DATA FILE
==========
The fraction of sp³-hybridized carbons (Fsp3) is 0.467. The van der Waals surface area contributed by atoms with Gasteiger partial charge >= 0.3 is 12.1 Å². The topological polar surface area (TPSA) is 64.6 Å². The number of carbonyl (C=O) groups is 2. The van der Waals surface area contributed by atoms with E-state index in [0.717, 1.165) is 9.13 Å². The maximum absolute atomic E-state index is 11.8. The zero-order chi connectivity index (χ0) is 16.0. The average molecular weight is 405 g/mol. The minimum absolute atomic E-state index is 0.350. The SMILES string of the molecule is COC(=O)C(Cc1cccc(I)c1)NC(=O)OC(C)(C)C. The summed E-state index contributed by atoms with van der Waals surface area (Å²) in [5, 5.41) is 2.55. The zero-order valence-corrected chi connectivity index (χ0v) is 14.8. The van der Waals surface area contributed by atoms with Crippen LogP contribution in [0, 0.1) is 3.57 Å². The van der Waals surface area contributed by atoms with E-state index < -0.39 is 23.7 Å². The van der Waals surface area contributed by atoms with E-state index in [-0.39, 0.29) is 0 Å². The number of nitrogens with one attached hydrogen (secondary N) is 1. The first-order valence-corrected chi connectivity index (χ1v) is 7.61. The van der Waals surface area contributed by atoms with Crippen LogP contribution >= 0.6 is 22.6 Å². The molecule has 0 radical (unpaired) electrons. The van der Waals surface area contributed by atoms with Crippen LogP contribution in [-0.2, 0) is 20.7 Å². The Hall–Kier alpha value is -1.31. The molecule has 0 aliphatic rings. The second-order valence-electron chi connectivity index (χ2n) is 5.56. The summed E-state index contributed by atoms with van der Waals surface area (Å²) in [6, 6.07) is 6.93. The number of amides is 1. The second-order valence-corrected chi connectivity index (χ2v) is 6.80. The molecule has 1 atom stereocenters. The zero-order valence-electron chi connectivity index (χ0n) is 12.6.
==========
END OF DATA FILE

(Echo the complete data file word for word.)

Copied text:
The fraction of sp³-hybridized carbons (Fsp3) is 0.467. The van der Waals surface area contributed by atoms with Gasteiger partial charge >= 0.3 is 12.1 Å². The topological polar surface area (TPSA) is 64.6 Å². The number of carbonyl (C=O) groups is 2. The van der Waals surface area contributed by atoms with E-state index in [0.717, 1.165) is 9.13 Å². The maximum absolute atomic E-state index is 11.8. The zero-order chi connectivity index (χ0) is 16.0. The average molecular weight is 405 g/mol. The minimum absolute atomic E-state index is 0.350. The SMILES string of the molecule is COC(=O)C(Cc1cccc(I)c1)NC(=O)OC(C)(C)C. The summed E-state index contributed by atoms with van der Waals surface area (Å²) in [5, 5.41) is 2.55. The zero-order valence-corrected chi connectivity index (χ0v) is 14.8. The van der Waals surface area contributed by atoms with Crippen LogP contribution in [0, 0.1) is 3.57 Å². The van der Waals surface area contributed by atoms with E-state index < -0.39 is 23.7 Å². The van der Waals surface area contributed by atoms with E-state index in [-0.39, 0.29) is 0 Å². The number of nitrogens with one attached hydrogen (secondary N) is 1. The first-order valence-corrected chi connectivity index (χ1v) is 7.61. The van der Waals surface area contributed by atoms with Crippen LogP contribution >= 0.6 is 22.6 Å². The molecule has 0 radical (unpaired) electrons. The van der Waals surface area contributed by atoms with Crippen LogP contribution in [-0.2, 0) is 20.7 Å². The Hall–Kier alpha value is -1.31. The molecule has 0 aliphatic rings. The second-order valence-electron chi connectivity index (χ2n) is 5.56. The summed E-state index contributed by atoms with van der Waals surface area (Å²) in [6, 6.07) is 6.93. The number of amides is 1. The second-order valence-corrected chi connectivity index (χ2v) is 6.80. The molecule has 1 atom stereocenters. The zero-order valence-electron chi connectivity index (χ0n) is 12.6.